by Ryan Irelan
In Git there’s the concept of “porcelain” commands and “plumbing” commands.
This obvious allusion to the toilet and its two types of interfaces. The simple, yet functional, porcelain. You interface with it and get the job done.
Behind the scenes is the plumbing. This does the dirty work of completing the job.
In Git, we have the same thing. The porcelain commands are the commands that you’ll typically use from the command line.
git commit, etc.
The plumbing commands are the low level commands that make up the Git system. They are the commands that do the, uh, dirty work, and make your repository track and manage files and changes.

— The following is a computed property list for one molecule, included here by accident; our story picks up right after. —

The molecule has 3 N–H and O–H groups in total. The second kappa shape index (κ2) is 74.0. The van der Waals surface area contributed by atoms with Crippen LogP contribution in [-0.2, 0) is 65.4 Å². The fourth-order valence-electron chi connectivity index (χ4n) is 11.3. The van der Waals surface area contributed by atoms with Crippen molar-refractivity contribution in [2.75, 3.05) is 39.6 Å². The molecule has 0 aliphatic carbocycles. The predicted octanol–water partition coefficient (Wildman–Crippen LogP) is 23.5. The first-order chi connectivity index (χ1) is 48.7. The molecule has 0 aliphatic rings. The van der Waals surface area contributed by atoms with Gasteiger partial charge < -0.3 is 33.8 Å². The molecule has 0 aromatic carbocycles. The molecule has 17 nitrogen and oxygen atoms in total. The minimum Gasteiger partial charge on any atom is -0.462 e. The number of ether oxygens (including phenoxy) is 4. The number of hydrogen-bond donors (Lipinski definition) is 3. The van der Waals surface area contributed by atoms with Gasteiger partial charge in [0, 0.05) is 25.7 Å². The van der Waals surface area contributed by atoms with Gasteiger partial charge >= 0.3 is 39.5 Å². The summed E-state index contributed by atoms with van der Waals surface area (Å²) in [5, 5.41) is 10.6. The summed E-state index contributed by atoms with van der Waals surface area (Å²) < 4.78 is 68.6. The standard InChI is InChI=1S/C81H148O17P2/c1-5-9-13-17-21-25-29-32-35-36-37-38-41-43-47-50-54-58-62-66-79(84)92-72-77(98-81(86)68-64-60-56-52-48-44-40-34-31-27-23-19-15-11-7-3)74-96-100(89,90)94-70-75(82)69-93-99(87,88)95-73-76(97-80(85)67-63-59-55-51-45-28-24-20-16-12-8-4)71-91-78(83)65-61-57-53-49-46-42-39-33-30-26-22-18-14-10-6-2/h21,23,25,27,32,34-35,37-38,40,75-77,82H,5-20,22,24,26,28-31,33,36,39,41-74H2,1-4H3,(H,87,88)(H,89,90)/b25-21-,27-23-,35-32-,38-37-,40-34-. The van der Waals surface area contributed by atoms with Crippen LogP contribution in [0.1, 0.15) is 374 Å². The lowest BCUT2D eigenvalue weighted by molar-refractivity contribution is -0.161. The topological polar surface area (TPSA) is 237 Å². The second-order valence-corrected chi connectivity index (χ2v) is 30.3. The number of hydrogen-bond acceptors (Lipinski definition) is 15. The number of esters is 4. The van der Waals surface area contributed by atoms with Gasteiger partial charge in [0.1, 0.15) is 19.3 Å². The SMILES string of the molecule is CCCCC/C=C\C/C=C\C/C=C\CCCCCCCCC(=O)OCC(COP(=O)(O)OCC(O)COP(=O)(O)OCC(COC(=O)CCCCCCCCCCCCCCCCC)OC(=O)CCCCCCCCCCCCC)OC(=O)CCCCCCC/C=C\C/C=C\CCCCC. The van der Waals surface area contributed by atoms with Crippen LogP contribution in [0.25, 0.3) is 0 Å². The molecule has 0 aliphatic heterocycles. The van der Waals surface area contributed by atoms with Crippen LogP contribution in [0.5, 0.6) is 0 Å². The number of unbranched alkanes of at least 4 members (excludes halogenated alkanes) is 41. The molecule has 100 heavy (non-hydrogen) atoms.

In this video, follow along as Ryan uses Git plumbing commands to manually hash, create and commit objects in Git.
We’ll start off by creating a new directory for our project and initializing a fresh repository.
And we’ll end up with the slowest Git commit in the world.
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